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Giant icebergs breaking off from ice sheets in Antarctica — once thought another sign of global warming — may in fact be helping hold climate change at bay as they melt, researchers say.

These giant icebergs, some as large as cities or even small countries — one that split off an Antarctic glacier in 2013 was the size of Singapore — can release nutrients into the ocean waters as they float and melt, triggering huge plankton blooms that can absorb a significant percentage of the carbon in the carbon cycle of the Southern Ocean, they say.

Satellite imagery has proved that as the giant slabs of floating ice melt, they leave behind great swathes of nutrients, in a process known as "ocean fertilization."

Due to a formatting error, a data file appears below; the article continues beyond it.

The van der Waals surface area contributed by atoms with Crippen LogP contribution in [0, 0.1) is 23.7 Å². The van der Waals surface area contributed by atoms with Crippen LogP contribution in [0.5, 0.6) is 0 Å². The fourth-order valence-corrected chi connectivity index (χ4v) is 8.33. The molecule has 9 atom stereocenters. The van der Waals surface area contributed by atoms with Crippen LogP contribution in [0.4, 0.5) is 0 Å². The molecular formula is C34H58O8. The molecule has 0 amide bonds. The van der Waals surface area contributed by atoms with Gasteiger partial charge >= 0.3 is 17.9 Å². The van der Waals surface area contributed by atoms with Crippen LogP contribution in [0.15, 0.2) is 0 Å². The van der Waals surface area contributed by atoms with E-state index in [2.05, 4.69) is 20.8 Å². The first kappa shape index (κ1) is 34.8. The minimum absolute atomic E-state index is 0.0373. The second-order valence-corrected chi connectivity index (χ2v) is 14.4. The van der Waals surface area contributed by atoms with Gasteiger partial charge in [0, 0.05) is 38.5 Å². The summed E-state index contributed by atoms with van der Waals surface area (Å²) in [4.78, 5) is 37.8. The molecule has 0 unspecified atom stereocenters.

Those nutrients include things like iron, scraped up from land as glaciers slowly move across it and end up in the icebergs that split off as the glaciers reach the sea.

The finding came out of analyzing images of 17 examples of the giant icebergs often seen in the Southern Ocean, researchers report in the journal Nature Geoscience.

"It was a big surprise," says research team member Grant Bigg, an oceanography expert at the University of Sheffield in Britain.

"When you look at the giant icebergs, the influence of these meltwater nutrients is actually four to 10 times as large as we would have expected from looking at the ordinary sized icebergs," he says.

The nutrient-rich plume of the icebergs, some of which can be more than 10 miles across, can stretch for more than 600 miles, the researchers say.

Read More: Techtimes

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